What started as a simple Facebook group to connect with other frustrated parents in the wake of the tragic shooting at Sandy Hook Elementary grew into Moms Demand Action, a national movement with millions of supporters and a powerful grassroots network of local chapters in all fifty states. Kelly connects with Shannon Watts, founder of Moms Demand Action, about her latest book, "Fight Like a Mother."
“If you want something done, you ask a busy mom. There's this care-taking responsibility that you take on when you have a child. And really there's no way anything can stand between you and the safety of your kids. And so that was the emotion that I went on. You know, the gun lobby has made gun extremists afraid their guns will be taken away. But mothers in this country, regardless of political party, are afraid their children will be taken away. It’s important to note that once you have a child, you don't just care for your child. You care for all children.”
“Well, women in this country - especially middle aged women - are often invisible. We're not the gatekeepers. I say this as a white woman, so obviously for women of color, it's an even more severe situation. But this idea that once you hit middle age that you don't necessarily hold value is a real thing we feel. And yet for many of us, this is when we feel like we're hitting our prime and we feel the most empowered. But taking that first step to say how you feel about something that may be considered a volatile issue, or going up against someone who's been very outspoken, that takes courage. But once you do it the first time, it gets easier and easier. You know, I was terrified of public speaking when I started Moms Demand Action. And I can remember calling in sick to avoid having to make any kind of public remarks. If you had told me Moms Demand Action would require me to make speeches to thousands of people, I would not have started it.”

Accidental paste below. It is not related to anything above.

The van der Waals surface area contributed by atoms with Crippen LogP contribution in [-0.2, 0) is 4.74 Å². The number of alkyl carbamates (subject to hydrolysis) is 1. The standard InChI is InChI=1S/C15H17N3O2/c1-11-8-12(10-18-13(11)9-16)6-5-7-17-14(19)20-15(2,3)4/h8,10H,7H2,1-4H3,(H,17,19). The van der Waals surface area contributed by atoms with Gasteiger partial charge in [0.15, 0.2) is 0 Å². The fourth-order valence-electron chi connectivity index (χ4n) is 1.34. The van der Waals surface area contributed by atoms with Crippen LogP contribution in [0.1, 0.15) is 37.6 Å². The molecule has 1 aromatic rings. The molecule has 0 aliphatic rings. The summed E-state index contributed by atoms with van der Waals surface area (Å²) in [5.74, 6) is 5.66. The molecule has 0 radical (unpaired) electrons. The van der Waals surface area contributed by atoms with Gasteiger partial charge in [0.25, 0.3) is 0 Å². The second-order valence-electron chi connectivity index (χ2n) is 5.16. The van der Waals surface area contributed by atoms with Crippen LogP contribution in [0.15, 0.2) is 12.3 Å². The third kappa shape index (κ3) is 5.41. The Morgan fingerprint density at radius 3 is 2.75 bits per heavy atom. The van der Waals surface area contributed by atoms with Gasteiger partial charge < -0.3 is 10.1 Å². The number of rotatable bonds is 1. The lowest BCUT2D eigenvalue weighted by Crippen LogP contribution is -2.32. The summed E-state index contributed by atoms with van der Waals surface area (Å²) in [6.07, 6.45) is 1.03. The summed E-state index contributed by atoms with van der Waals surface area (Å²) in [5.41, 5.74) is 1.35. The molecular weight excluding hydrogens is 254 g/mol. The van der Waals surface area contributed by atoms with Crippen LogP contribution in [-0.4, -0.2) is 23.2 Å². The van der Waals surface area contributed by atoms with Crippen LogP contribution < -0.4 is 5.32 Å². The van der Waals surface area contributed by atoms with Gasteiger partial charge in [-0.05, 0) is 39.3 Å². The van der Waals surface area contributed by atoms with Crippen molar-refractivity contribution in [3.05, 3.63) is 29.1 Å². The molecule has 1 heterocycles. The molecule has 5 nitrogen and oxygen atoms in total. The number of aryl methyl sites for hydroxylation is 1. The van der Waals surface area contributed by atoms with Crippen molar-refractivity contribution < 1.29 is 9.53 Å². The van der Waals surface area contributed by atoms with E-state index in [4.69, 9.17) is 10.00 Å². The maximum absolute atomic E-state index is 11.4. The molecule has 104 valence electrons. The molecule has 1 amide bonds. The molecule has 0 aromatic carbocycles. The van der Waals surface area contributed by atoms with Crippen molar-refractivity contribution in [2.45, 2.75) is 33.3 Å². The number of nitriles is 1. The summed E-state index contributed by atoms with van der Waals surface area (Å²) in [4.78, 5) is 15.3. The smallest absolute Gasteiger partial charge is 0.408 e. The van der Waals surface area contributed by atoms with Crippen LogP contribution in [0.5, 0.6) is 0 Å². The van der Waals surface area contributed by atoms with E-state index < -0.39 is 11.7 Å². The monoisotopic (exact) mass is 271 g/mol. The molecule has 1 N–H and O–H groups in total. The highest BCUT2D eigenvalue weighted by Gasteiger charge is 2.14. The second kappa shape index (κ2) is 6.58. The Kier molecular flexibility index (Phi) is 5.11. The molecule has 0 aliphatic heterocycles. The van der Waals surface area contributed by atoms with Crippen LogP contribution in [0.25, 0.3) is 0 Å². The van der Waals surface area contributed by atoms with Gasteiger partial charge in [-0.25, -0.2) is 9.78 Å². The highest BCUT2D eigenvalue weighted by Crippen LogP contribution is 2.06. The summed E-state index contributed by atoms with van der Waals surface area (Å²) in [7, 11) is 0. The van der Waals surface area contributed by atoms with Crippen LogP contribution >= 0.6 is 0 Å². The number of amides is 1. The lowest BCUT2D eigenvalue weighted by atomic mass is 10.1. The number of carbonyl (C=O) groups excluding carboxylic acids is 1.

“That's right. It's the ‘Groundhog's Day’ of tweets, which is, Hey, Chicago has those gun laws you want. And it's not really gun violence in spite of those laws, but it’s because Indiana is just a 20 minute drive over the border and all you have to do is go to Indiana where they have incredibly lax gun laws, load up a truck with guns bought at a gun show, and take them right back over to the Illinois side and sell them to anyone you want. And that's that's the whole point of why we need federal laws. Each state is only as safe as the state next to them with the weakest gun laws.”